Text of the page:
In my opinion, this letter is contemptible. It not only deflected responsibility for Rico’s condition from Scalawaggles to Kayla but also blamed her for allowing Rico to “suffer unnecessarily.”
Ms. McGriff continued to add to the guilt trip by saying that the partial reimbursement Scalawaggles sent to Kayla literally caused dogs to die: “You also need to realize that the funds given to you have deprived many dogs of rescue. They are no longer alive because we did not have the funds to protect them.”
Ms. McGriff’s statement that “The Board has agreed that Sherry has gone far beyond what we would have encouraged in this adoption” is also misleading because the only people on the Board are Ms. McGriff and Ms. Halfon.
Ms. Halfon did contact me to give her side of the story. She claimed Scalawaggle’s has spent thousands of dollars on veterinary care and found homes for about 700 dogs.
Unfortunately, she spent most of her time making false accusations against anyone she thought had contacted me about Scalawaggles’ sick puppies. For example:
- She claimed someone she thought gave me information about Rico adopted a dog from Scalawaggles. A week after I asked to see the adoption contract to verify her claim, she changed her story. She told me one of this person’s relatives adopted a dog from her. That wasn’t true either, and I still have no evidence to back up her statement.
- She said the dog the person above adopted had kennel cough and maintained the Petco that hosted the adoption event paid the vet bills to treat the nonexistent dog for kennel cough.
- She said Kayla waited 3 months to send her Rico’s vet bills. This is an outright lie. I’ve seen emails with the vet bills Kayla sent to her within days after she got them.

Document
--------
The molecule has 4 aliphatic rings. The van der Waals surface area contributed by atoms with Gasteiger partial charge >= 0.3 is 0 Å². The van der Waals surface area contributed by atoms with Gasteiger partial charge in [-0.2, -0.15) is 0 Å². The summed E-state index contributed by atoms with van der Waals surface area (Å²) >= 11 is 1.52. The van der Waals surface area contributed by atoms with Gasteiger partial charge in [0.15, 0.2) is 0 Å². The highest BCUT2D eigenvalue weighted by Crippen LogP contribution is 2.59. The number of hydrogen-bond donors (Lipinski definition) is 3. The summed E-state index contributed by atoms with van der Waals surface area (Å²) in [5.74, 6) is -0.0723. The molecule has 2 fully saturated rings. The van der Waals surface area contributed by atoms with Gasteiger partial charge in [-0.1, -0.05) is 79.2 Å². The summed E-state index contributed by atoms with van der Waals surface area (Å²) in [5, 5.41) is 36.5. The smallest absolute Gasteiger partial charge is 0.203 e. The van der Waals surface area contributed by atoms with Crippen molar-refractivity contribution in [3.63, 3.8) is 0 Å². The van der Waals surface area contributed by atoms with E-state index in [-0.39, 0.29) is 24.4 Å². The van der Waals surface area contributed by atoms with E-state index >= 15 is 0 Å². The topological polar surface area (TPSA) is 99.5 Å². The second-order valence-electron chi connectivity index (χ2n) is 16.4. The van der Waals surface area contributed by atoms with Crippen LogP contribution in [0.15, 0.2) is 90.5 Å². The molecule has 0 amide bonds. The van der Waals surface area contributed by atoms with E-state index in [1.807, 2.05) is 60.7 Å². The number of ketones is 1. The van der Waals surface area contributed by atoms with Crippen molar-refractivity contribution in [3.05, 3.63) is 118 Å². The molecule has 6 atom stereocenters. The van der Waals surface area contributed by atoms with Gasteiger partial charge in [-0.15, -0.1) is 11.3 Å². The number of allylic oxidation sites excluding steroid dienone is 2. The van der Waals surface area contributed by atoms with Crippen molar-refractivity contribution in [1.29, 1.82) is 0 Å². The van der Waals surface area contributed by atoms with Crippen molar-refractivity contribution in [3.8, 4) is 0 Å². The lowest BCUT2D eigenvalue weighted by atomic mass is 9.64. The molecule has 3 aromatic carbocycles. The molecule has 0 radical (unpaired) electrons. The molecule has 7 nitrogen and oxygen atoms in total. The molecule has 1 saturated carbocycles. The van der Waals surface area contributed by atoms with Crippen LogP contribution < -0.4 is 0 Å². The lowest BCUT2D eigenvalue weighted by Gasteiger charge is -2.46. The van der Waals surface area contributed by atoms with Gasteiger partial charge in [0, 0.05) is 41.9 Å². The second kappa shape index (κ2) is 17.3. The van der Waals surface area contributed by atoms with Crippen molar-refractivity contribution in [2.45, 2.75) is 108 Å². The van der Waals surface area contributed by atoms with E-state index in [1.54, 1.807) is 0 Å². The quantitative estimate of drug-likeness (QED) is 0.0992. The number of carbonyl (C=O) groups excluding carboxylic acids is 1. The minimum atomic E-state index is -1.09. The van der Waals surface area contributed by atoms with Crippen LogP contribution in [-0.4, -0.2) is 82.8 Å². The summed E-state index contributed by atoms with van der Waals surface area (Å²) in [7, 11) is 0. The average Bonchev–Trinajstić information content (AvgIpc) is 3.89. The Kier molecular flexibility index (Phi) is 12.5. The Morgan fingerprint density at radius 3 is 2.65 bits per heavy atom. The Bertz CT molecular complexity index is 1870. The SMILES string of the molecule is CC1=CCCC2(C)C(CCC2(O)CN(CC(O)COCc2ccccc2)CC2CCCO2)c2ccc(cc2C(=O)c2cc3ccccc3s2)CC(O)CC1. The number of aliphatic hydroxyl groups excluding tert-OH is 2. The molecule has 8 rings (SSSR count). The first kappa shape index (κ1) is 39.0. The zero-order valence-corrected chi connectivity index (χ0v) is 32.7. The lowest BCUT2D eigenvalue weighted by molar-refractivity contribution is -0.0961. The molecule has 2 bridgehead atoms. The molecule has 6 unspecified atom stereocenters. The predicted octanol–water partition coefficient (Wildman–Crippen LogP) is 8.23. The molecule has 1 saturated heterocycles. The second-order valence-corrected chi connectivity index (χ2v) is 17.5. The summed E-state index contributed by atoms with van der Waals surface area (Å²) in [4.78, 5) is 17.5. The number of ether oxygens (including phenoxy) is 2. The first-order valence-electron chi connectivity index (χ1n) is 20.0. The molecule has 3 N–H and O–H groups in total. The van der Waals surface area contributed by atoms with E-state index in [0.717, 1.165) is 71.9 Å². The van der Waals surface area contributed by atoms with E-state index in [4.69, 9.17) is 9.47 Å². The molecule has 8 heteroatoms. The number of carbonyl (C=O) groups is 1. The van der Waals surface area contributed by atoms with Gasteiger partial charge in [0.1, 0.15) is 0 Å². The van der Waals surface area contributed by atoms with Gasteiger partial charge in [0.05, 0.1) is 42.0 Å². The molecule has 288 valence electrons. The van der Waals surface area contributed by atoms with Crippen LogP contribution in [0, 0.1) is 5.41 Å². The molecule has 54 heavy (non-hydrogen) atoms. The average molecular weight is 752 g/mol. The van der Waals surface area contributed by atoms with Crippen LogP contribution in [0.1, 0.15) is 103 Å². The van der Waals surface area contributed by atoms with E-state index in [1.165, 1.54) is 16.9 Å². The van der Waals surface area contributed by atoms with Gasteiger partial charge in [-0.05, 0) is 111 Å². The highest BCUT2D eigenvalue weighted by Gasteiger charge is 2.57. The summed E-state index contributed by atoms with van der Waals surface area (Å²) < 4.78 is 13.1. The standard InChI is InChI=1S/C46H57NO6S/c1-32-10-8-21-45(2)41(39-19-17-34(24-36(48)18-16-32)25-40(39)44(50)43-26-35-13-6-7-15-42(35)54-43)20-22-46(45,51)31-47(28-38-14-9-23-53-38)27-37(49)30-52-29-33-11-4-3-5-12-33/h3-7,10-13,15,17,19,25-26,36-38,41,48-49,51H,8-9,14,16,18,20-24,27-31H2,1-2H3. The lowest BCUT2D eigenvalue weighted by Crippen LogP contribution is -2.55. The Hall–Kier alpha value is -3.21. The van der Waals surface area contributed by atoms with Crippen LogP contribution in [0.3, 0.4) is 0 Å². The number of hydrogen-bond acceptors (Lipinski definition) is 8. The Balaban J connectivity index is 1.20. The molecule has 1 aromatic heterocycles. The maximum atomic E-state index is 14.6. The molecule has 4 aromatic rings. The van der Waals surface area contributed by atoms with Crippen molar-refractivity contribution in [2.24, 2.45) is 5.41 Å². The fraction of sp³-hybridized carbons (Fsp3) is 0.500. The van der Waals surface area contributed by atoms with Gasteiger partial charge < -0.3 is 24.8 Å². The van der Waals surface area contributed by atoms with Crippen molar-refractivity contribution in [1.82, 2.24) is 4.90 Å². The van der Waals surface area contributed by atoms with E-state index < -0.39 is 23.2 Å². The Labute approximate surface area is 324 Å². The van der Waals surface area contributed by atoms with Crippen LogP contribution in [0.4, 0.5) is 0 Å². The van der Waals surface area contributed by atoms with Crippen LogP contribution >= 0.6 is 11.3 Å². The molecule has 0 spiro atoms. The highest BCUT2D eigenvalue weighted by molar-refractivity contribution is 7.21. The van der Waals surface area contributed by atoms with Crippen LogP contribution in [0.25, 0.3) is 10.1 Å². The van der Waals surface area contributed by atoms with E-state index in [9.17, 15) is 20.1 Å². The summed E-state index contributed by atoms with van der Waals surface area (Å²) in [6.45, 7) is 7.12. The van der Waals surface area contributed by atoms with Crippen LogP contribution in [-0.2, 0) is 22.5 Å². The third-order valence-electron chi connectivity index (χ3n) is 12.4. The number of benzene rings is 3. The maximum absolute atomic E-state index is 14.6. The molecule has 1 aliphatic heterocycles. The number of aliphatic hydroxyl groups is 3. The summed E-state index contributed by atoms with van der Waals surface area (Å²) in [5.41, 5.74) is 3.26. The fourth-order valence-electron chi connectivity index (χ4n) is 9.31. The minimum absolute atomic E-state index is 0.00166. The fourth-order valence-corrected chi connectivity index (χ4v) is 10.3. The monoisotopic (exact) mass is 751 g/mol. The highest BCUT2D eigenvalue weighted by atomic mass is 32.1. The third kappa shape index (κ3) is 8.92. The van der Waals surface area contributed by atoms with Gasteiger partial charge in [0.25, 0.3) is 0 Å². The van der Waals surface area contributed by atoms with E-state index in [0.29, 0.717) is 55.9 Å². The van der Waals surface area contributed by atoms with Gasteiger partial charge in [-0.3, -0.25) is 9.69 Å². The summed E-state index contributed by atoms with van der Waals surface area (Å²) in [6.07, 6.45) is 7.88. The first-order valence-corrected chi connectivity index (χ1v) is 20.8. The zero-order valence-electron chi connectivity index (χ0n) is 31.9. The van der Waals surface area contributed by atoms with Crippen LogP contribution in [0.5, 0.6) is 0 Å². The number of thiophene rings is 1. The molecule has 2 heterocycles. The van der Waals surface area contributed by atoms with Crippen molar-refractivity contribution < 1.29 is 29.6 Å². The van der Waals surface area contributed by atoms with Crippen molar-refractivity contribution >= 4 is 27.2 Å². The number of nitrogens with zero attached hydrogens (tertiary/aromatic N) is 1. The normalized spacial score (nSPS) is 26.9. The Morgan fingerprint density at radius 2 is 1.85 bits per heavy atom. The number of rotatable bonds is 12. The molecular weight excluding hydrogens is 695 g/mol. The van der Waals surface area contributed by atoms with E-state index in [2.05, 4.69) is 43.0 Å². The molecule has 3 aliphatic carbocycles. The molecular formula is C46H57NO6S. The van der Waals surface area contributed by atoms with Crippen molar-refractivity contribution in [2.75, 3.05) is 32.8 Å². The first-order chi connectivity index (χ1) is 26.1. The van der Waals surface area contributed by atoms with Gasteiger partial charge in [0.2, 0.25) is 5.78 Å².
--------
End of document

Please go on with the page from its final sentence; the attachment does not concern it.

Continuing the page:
- She said the rescue holds dogs/puppies 10-14 days before making them available for adoption. Rico and his littermate were available for adoption less than a week after they arrived. One former volunteer said Ms. Halfon told her the puppies at an adoption event had arrived the previous day.
- She told me, “Never have we had a dog get well then worse over and over again, which shows inconsistancy in care on her (Kayla’s) part.” Based on Rico’s vet bills that I’ve seen, this statement is false. Rico went to the vet 4 times – his initial treatment on June 19th/20th, an emergency visit when he stopped breathing on June 21st, and follow up visits in July and August to make sure his recovery progressed as expected; he never “got well then worse over and over again.”
- To explain why Scalawaggles had adopted out sick puppies, she claimed that “(she) asked 3 other rescues what they do if an adopter adopts a dogs who gets sick, every one of them told us the same thing they pay the vet bills… We also because they all said it happens, dogs get sick.” The founders of 2 of the 3 rescues she listed denied saying this to Ms. Halfon. They both also noted that they’ve never adopted out a sick dog because they keep them quarantined for an extended period before they put them up for adoption.
Kayla isn’t the only person claiming to have adopted a sick puppy from Scalawaggles. One of my sources sent me screenshots of reviews by 4 people on the rescue’s Facebook page claiming they adopted sick puppies from Scalawaggles:
At some point someone deleted these reviews from the Scalawaggles Facebook page. Now no one can post a review or comment on it.